Eosinophilic Enteritis: A Delayed Diagnosis

Ankita Munjal, Abdulhameed Al-Sabban, Kathy Bull-Henry

Research output: Contribution to journalArticle

Abstract

Eosinophilic gastrointestinal disorders are a rare and complex group of disorders that are characterized by eosinophilic infiltration of the gastrointestinal tract. Patients often present with a wide range of signs and symptoms as any length or layer of the GI tract can be involved such as mucosal, muscular, or serosal. As a part of the workup, patients frequently undergo computed tomography scans and multiple endoscopies before the diagnosis is finally made as was true in our case of a 59-year-old male patient presenting with 2 months of nausea, abdominal pain, and weight loss. He underwent esophagogastroduodenoscopies, colonoscopies, video capsule study, and balloon enteroscopy before the diagnosis was confirmed histologically. Endoscopic and radiographic findings can be variable and are usually unpredictable. The diagnosis is confirmed on histopathological examination of biopsies that must show >15-50 eosinophils/high-power field based on the location in the GI tract. In our patient, erythema, scalloping, whitish exudate, and patches of villous blunting were noted in the duodenum to proximal ileum endoscopically with >50 eosinophils/high-power field confirming the diagnosis of eosinophilic enteritis. This class of diseases is often found in patients with a history of allergic disorders suggestive of hypersensitivity in the etiology of the disease although our patient had no such known history. Elimination diets and steroids are the mainstay of therapy and often lead to complete resolution of symptoms as well as endoscopic and radiographic findings in up to 90% of patients as was seen in our patient, although some patients have a chronic remitting course.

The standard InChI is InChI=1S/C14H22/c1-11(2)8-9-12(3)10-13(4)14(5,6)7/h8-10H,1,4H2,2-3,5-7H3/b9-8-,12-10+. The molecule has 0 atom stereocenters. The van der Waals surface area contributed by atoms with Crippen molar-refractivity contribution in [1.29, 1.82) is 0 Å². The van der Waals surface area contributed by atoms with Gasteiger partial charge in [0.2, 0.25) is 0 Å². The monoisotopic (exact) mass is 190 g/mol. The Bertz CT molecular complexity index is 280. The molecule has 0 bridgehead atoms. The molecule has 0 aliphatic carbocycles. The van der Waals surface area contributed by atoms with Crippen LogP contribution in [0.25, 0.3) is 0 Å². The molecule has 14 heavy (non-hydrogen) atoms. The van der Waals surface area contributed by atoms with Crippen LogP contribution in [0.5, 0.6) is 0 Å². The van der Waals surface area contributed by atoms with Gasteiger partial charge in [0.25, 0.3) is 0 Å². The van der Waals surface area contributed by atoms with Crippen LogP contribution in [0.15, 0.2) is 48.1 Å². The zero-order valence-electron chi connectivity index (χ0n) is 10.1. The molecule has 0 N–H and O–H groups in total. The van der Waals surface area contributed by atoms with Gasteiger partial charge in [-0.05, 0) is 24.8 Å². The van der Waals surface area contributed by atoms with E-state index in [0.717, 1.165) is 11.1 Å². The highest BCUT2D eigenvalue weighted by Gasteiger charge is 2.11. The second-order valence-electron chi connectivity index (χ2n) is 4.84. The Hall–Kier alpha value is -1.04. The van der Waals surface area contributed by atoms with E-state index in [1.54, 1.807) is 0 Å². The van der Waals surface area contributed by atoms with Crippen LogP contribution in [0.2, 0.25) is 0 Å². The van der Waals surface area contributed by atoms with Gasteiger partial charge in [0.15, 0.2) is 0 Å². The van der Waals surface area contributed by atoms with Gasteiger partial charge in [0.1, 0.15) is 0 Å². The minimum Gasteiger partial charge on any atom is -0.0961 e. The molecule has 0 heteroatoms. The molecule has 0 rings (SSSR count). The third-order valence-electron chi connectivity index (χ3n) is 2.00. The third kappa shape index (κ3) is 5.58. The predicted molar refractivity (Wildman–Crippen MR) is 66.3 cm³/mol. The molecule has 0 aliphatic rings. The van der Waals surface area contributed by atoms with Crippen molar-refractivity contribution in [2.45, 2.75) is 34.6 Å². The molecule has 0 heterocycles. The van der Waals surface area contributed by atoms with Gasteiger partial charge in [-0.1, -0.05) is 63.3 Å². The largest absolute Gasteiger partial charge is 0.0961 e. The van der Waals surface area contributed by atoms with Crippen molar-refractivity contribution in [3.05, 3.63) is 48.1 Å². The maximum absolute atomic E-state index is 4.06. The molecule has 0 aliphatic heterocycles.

Original languageEnglish (US)
JournalJournal of Investigative Medicine High Impact Case Reports
Volume5
Issue number4
DOIs
Publication statusPublished - Sep 1 2017
Externally publishedYes

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Keywords

  • abdominal pain
  • endoscopy
  • eosinophilia
  • pathology
  • small bowel

ASJC Scopus subject areas

  • Epidemiology
  • Safety, Risk, Reliability and Quality
  • Safety Research

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